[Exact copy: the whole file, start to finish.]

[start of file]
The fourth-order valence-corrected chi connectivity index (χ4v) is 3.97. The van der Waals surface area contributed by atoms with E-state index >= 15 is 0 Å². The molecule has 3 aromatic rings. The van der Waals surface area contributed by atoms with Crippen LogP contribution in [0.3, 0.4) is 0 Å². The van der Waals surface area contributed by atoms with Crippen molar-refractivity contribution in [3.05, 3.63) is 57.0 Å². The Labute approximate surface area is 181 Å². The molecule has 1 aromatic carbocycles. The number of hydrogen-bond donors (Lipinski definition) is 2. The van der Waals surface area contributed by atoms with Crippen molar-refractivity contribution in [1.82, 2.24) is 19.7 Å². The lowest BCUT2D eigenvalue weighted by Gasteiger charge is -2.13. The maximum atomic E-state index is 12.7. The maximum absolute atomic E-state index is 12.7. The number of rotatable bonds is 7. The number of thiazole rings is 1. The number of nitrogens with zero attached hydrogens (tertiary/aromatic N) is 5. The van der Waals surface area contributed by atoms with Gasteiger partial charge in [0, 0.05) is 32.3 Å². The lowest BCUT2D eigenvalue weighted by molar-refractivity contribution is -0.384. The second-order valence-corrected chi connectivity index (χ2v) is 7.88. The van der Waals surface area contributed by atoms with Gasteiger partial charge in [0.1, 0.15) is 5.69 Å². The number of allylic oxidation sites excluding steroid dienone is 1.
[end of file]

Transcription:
The fourth-order valence-corrected chi connectivity index (χ4v) is 3.97. The van der Waals surface area contributed by atoms with E-state index >= 15 is 0 Å². The molecule has 3 aromatic rings. The van der Waals surface area contributed by atoms with Crippen LogP contribution in [0.3, 0.4) is 0 Å². The van der Waals surface area contributed by atoms with Crippen molar-refractivity contribution in [3.05, 3.63) is 57.0 Å². The Labute approximate surface area is 181 Å². The molecule has 1 aromatic carbocycles. The number of hydrogen-bond donors (Lipinski definition) is 2. The van der Waals surface area contributed by atoms with Crippen molar-refractivity contribution in [1.82, 2.24) is 19.7 Å². The lowest BCUT2D eigenvalue weighted by Gasteiger charge is -2.13. The maximum atomic E-state index is 12.7. The maximum absolute atomic E-state index is 12.7. The number of rotatable bonds is 7. The number of thiazole rings is 1. The number of nitrogens with zero attached hydrogens (tertiary/aromatic N) is 5. The van der Waals surface area contributed by atoms with Gasteiger partial charge in [0, 0.05) is 32.3 Å². The lowest BCUT2D eigenvalue weighted by molar-refractivity contribution is -0.384. The second-order valence-corrected chi connectivity index (χ2v) is 7.88. The van der Waals surface area contributed by atoms with Gasteiger partial charge in [0.1, 0.15) is 5.69 Å². The number of allylic oxidation sites excluding steroid dienone is 1.